After some great comments and questions on last week’s post, I thought I’d spend some time on our family’s planning and organization system as a whole. Here the focus is on two key mechanisms that we use to augment Personal Kanban – checklists and calendars. Look out for a separate follow-up on the rewards systems that we are using for the kids.
Fundamentally, agile software development is underpinned by a number of practices that support the team’s efforts to produce software iteratively. These practices include continuous integration, automated testing and the use of conditions of satisfaction coupled with Done criteria.
As our family started to get more organized, we found that we needed a number of mechanisms to know what value to produce and to establish regular, foolproof habits and routines.
Our school-going son has a fixed school schedule for certain subjects and extra-murals. Some extra-murals also need to be practised for, like karate and violin. By putting up two large, visible calendars, we can all see clearly what the weekly school cycle requires of us.
Successfully completing and remembering all the events and practices stipulated by the calendars, means we have a defined scope of what it means to be “Done” for the week. Since term sports vary by season, it is also likely that requirements will change. By putting the current requirements on the visible calendar, nobody has any excuse to say “I didn’t know”.
Some time before reading about Atul Gwande’s The Checklist Manifesto, I realized that some things we do are of such a routine nature, that we would spend more time creating story cards for them than doing them. Ideally, these are also the things we want to become habit for the kids (and ourselves) so that no reminders are eventually needed for them. To this end, we now have two checklists for the kids, and two for us.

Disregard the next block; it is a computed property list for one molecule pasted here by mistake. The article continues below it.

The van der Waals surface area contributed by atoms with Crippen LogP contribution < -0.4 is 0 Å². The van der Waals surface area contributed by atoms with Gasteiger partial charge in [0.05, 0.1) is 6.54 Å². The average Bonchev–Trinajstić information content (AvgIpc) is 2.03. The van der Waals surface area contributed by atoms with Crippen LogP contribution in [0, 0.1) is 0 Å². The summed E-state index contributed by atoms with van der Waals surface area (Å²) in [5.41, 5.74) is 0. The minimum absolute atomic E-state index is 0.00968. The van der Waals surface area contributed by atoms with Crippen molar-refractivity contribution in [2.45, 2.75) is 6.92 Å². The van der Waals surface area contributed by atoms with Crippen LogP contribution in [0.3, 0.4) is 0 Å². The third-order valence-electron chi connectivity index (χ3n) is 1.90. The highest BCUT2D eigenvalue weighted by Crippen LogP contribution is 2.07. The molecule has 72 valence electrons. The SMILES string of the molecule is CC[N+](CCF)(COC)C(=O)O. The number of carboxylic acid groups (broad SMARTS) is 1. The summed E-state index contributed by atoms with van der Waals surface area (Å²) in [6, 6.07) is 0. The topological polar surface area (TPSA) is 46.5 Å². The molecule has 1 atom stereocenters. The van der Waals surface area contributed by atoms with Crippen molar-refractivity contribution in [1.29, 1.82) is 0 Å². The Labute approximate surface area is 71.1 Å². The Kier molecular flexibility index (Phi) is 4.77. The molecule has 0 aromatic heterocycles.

The kids have Morning and Evening lists, and we have Evening and Weekend lists. Their Evening list has things on like “take out lunch boxes”, “check practice schedule”, “check homework” and “bath, brush & bed”. Ours continues where theirs leaves off with “check clothes for tomorrow”, “prepare lunch boxes” and “check school schedule for tomorrow”. (Incidentally, as they become older, some of what’s on our list may in fact move to theirs when we feel the other habits have already become ingrained and don’t need to be on the list anymore.)
The really great part of using the lists, is that nobody has to nag about the same thing anymore. All we need are trigger questions like “Have you started your list?” and “Are you done with your list?” The same applies to us adults. It’s enough for one of us to say “Let’s do the list” before we get involved with other more interesting evening activities.
These checklists have become our equivalent of a set of automation tests that we run at set intervals to ensure that something we have done (or haven’t done!) has not broken the system.
From List to Backlog
The individual items on the calendars and checklists don’t make it to our kanban backlog as stories, since they are specifically designed to be background processes that keep the system running smoothly. We mainly use our kanban board to keep track of household chores and those non-routine things that come up like “collect World Cup tickets”.
However, often the checklists or calendars trigger stories that need to go on to the backlog, e.g. “buy new winter school clothes” or “arrange lift to karate competition next week”. In this way, they act as regular feeders into our kanban backlog.
Thanks to our checklists and calendars, with kanban acting as an overall visual tracker of the “other stuff” we need to do, I feel positive that we are starting to leave our days of being “code cowboys” behind us.